Guest Blog by Vanessa Richardson, Mint.com.
Facebook recently filed for an initial public offering (IPO) to raise $5 billion in its IPO, putting its total valuation at $100 billion. Many investors, both institutional and individual, are drooling over the prospects of buying into the hottest company on the block – for now.
I say for now, because other investors are questioning how profitable the social network is, how fast revenues are growing, and whether the company is worth a $5 billion valuation. (It will be three times more expensive than Google was at its IPO).
Thus the question: should the typical Joe Investor consider investing in Facebook or any other hot company?
A Dicey Prospect
Buying an IPO can be a dicey prospect for the retail investor. Consider LinkedIn, which had its IPO last year. The company’s stock soared as high as $122.70 on its first trading day, but hasn’t maintained it since (it’s currently priced in the 80s). This suggests that many people who bought the stock during the first few days of trading were buying high, then watching their losses pile up.
Another problem with buying into IPOs: the buying frenzy quickly turns into a selling one, with some investors dumping the stock to take their profits and run, which could negatively affect buy-and-hold investors. According to SigFig, a portfolio management tracking service, more than 20 percent of people who bought Groupon on the day it went public last year dumped the stock on the same day (it’s currently trading lower than its IPO share price), and the percentage was higher for Zynga, the Facebook game developer, which is currently trading higher.
Privileged Investors Get the Sweetest Deal
Ironically, the IPO of the world’s largest social network is nearly closed off to the masses. As with most IPOs, Facebook will only be sold at the offering price to privileged investors. Most regular investors who want a piece will have to wait until shares start trading on the stock market, possibly at a price much higher than what was offered to the initial investors.
When it comes time for a company’s shares to be sold, they’re typically first offered to large mutual funds and pension funds, which are most able to buy the largest amounts of stock. Meanwhile, the major investment banks leading the deal may allow some of their best customers, (usually the “one-percenter” individuals with high-net worth) to buy shares at the IPO price. Once the stock starts to trade on the exchange, those privileged investors may then sell into the open market, where all investors compete to buy the shares. Most likely, if demand is as strong as expected, the share price jumps, forcing regular investors to pay up for the shares.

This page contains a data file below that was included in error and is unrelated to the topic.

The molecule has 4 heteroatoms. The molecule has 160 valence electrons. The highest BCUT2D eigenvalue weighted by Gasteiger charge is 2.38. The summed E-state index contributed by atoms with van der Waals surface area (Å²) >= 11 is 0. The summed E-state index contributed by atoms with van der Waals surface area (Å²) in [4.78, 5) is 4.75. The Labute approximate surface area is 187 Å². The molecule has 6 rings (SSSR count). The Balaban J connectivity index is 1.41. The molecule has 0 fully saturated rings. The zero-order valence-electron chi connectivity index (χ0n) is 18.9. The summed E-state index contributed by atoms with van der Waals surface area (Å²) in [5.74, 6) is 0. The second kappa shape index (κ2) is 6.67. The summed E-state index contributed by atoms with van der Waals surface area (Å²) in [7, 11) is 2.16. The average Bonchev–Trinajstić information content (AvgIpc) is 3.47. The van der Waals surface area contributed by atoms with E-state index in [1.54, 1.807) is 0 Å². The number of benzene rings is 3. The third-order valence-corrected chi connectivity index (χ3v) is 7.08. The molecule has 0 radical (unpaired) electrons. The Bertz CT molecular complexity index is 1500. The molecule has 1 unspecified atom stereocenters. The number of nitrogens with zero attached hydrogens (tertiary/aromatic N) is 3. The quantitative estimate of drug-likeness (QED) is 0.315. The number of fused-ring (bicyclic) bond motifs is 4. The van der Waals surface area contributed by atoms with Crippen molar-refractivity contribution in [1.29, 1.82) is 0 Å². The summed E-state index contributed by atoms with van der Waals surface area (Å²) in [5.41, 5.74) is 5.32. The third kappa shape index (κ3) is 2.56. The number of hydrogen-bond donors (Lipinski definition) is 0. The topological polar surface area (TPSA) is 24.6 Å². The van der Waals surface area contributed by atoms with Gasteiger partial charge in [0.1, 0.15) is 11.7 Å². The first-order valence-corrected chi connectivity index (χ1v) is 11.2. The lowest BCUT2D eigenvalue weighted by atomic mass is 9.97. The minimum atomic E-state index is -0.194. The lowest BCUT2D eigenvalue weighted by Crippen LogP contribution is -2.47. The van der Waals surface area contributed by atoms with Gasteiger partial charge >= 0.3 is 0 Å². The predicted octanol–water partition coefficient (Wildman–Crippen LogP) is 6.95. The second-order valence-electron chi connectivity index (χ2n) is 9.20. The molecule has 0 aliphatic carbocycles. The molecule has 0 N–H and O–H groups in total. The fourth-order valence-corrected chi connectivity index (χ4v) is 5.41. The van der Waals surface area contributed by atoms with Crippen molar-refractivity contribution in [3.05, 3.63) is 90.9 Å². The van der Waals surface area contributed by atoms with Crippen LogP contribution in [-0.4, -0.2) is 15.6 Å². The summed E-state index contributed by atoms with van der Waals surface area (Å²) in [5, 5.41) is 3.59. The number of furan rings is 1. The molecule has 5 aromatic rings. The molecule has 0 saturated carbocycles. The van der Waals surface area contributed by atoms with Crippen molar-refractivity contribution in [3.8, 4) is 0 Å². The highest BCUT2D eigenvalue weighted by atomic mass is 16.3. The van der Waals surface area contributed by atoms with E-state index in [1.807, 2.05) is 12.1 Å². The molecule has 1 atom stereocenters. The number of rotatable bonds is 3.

Will Facebook Outperform the Typical IPO?
“With Facebook, the biggest gains will likely be for those investors who get shares at the IPO price,” says Jay Ritter, professor of finance at the University of Florida. He warns investors who are locked out of the IPO to be careful if they rush into the market, because IPOs typically underperform in the stock market within the 7 to 24 months following the first-day close.
“Most companies hit their earnings projections the first quarter or two after the IPO. But after that, if the business model isn’t working, that’s when the bad performance kicks in.”
Can Investing In an IPO Pan Out?
In many instances, it has. If you had bought into the IPOs of Microsoft, Starbucks or Walmart, you would have had some volatile ups and downs in stock price along the way, but you would obviously have made enough money to make a dent in your standard of living. A good example of this is, a single share of Coca-Cola purchased for $40 at the IPO in 1919 crashed to $19 the following year. But today, that one share, with dividends reinvested, is worth over $5 million. So, a well-chosen IPO investment can be a life-changing experience.
On the other hand, think if you had invested in a formerly hot “dot-com” company, like WebVan back in 1999. The bankrupt web grocer left its investors with total losses.
Questions To Ask Yourself
Despite a company’s high-profile name, it’s still wise to tread carefully when considering investing in an initial public offering. Ritter suggests investors ask themselves these questions before investing in any IPO:
“Will this business grow at a high enough rate to justify its stock price?”
“What competitive advantages does this business have? Patents? Trademarks? Key executives?”
“Is the company’s business model and financial foundation sustainable, or could it be made obsolete by advantages in technology?”
“Would you be comfortable owning this business if the stock market were to close for the next 30 years?”
“If the stock falls by half due to short-term problems with the business, can you keep holding on without getting emotional if you think the company’s long-term potential still looks good?”
The Bottom Line
When it comes to IPOs in general, look for viable, long-term business models and profitability. Don’t let emotions take over. Instead, make a rational investment decision and invest for the long haul. That kind of strategy builds wealth over time and allows you to sleep at night.
Vanessa Richardson is a freelance writer in San Francisco who writes about small business and personal finance.
- What You Need to Know Before You Invest in IPOs
- Social Network and Social Capital
- Beyond VIX: The Outlook for Market Risk
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